Restorative Practice

'A restorative school is one which takes a restorative approach to resolving conflict and preventing harm.'

Restorative Justice Council

At Hillside, we use Restorative Practice as a way of building our school community.

  • We aim to promote positive relationships in a patient and supportive environment.

  • Enable our children to be emotionally literate.

  • To empower our children to make positive life choices and allow them to make mistakes and reflect on the outcomes.

  • To support our children and their families to communicate effectively and enjoy a positive school and home life.

  • To create a respectful and engaging environment which inspires and motivates lifelong learning.



Below are the questions we ask our children when ever we use the Restorative Practice approach:

What is Restorative Practice?

  • Restorative approaches enable those who have been harmed to convey the impact of the harm to those responsible, and for those responsible to acknowledge this impact and take steps to put it right.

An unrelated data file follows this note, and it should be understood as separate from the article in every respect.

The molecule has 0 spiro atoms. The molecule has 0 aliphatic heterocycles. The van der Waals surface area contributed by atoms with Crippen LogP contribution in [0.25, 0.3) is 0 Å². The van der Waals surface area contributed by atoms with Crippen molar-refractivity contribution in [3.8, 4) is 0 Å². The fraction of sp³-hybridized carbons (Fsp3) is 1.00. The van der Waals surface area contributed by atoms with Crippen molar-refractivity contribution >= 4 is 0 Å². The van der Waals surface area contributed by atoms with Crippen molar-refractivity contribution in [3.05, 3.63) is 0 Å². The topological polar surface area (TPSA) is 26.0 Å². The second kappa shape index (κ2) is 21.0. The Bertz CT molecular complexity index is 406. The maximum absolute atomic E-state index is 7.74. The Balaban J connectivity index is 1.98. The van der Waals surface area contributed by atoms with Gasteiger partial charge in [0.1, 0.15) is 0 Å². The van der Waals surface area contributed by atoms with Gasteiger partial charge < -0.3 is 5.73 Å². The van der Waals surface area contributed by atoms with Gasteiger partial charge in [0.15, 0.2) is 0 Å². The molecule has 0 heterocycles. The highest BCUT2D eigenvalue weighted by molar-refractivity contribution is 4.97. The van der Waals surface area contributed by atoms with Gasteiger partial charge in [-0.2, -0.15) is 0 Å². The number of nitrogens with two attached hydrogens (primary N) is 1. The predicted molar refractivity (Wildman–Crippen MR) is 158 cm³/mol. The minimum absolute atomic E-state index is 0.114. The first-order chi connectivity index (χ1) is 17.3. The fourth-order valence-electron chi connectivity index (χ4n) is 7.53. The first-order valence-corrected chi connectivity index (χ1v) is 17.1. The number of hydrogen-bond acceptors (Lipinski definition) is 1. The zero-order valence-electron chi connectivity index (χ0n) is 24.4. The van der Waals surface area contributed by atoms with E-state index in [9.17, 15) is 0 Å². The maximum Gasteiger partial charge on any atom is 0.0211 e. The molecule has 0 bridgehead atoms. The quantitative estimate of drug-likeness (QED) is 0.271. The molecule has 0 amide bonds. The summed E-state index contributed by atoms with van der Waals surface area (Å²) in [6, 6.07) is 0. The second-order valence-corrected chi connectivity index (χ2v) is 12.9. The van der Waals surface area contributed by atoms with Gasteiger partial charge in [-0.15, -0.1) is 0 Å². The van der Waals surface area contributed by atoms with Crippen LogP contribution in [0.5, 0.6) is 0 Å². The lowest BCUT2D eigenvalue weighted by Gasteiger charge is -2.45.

• Restorative approaches refer to a range of methods and strategies which can be used both to prevent relationship-damaging incidents from happening and to resolve them if they do happen.
  • Becoming a restorative school has many benefits, including increased attendance, reduced exclusions and improved achievement.
  • It can also alleviate problems such as bullying, classroom disruption, truancy and poor attendance, antisocial behaviour, and disputes between pupils, their families, and members of staff.
  • To be effective, restorative approaches must be in place across the school. This means all pupils, staff (including non-teaching staff), management and the wider school community must understand what acting restoratively means and how they can do it. As a result, restorative schools adopt a whole-school approach to restorative methods.
  • There is good evidence that restorative practice delivers a wide range of benefits for schools.

Useful links: